Simon Manchester (1958-2019)

We of the clay community should note the passing of the well-known ceramics collector, Simon Manchester.  Often a larger than life figure, Simon made some impact upon the scene from when he first became interested in collecting in the late ’80s and continued to do so as an animated presence who would give his opinion readily and whose passionate views on who he felt was important as an artist carried weight for many. He ‘adopted’ various ceramists and supported them and their work by not only buying it on primary or secondary markets but aided their work gaining credence via his knowledge of how the secondary market worked for contemporary artists. He made a number of those artists into personal friends. His collection was a fluid thing as he bought and sold constantly working to improve the quality of his holdings, knowing at the same time that the secondary market affected values for the primary and that those he supported gained from his activities. Something he loved explaining. He was a businessman who gained wealth via commercial property and once acquired he turned his attention to art and while he began with antique tourism posters once he began to learn about ceramics he took it up with great relish and over the latter years his collection generally held about 2000 works. This fluctuated with occasions such as earthquakes and adjusted property values and there was a time when he had to sell a large number but, always positive, he soon recovered and began adding again. 

One of his great friends, potter Paul Maseyk writes, “Simon literally exploded through the front door of a studio/shop I maintained and began talking, gesticulating, fizzing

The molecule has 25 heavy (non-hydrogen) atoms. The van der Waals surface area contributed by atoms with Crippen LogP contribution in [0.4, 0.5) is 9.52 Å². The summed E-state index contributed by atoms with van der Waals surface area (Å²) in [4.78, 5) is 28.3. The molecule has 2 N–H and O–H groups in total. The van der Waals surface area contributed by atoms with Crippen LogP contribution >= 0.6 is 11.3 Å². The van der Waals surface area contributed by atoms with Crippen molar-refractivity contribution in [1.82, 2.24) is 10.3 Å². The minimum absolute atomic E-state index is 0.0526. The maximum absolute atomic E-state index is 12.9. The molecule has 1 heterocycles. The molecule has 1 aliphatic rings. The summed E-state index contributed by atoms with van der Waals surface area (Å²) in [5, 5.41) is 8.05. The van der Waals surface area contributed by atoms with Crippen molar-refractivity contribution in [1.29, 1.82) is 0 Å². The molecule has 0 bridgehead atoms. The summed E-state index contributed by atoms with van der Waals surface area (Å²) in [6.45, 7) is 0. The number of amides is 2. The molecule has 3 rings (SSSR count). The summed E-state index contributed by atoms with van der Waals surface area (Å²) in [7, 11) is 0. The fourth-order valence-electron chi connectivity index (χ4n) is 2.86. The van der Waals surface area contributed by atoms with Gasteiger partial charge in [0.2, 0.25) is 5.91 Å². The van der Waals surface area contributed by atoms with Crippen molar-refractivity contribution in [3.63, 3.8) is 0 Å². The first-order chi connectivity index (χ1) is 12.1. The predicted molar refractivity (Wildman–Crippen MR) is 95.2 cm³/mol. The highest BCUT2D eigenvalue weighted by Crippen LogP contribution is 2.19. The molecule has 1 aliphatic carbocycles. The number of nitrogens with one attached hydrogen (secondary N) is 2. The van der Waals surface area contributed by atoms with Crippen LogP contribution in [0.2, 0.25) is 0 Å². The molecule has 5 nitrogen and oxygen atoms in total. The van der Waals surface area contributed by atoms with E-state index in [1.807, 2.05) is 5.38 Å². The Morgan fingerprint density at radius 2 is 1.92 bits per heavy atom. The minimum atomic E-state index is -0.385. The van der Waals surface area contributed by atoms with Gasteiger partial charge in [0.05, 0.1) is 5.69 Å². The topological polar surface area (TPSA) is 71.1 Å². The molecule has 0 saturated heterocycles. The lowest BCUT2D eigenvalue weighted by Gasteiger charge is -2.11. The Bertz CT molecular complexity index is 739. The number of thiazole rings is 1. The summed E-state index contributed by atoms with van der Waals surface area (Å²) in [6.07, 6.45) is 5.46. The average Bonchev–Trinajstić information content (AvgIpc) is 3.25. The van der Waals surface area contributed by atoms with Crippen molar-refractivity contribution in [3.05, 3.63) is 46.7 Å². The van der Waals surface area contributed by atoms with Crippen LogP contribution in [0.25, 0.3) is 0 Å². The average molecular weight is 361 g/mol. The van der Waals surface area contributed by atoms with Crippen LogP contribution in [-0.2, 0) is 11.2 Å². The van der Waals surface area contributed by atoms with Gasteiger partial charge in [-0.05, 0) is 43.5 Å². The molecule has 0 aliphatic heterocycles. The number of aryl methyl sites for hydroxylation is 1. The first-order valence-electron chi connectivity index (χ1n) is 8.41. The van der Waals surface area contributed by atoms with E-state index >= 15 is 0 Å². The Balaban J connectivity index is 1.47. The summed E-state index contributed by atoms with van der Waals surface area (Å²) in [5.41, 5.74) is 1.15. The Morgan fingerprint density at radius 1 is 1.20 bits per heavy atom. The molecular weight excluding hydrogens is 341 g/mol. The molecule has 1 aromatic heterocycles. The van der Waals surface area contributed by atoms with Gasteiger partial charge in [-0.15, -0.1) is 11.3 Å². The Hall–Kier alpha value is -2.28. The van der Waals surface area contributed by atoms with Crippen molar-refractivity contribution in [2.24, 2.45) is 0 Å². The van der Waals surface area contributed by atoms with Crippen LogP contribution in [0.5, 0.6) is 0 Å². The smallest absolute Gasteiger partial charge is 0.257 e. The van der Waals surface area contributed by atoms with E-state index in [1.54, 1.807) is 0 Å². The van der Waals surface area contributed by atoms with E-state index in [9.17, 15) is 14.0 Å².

and saying I’ll take that, that and that – all at once. I had never seen anything like it (or him) nor will again. After this initial introduction, we steadily grew to become great friends largely through our mutual symbiotic relationship of maker/collector.
He was a lot of different things to a lot of people. I found he could be a polarising figure as is often the case with passionate people. However, with me, Simon was always such a generous, interested, gentlemanly figure. He supported me by buying my work and promoting me to anyone he thought could give me some help with my career. He would
lend works of mine he owned to any institution who asked.” … “Of course being a larger than life character and always interested in living life to the full Simon had dabbled in his fair share of stimulants – shall we call them. He was always open and frank with me about any of his past and I grew to learn a hell of a lot about him and his life. I found this side of his life fascinating too. Like everything he did – his work, his collecting, his voracious appetite for knowledge, his other varied interests, he indulged in “living his life” to maximum effect.” … “For many people like me Simon will leave a huge hole. There will never be anyone like him again .”

Another friend, Rick Rudd, said in eulogy at the memorial service, “Simon’s collection was not just for his own enjoyment. He wanted to share it. There can have been few major curated historical ceramic exhibitions organised by museums that have not included works borrowed from him. … When I set up a museum in Whanganui, he offered to lend a group of works. I didn’t have to ask. He wanted to be a part of what I was doing. … Simon has given so much  to New Zealand’s ceramic community and environment; as a patron to living potters, by respecting and attempting to raise the desirability and values of works on the secondary market, his involvement with the Blumhardt Foundation and of course, by building a collection of national significance.”

Simon Manchester has left that collection in the care of Rick Rudd and his Quartz Museum of Studio Ceramics in Whanganui. In Rick’s words, “…the collection will quietly educate and be enjoyed by as many people as possible. My fellow Trustees and I intend to create a space where his contribution can be contemplated, remembered and celebrated.”

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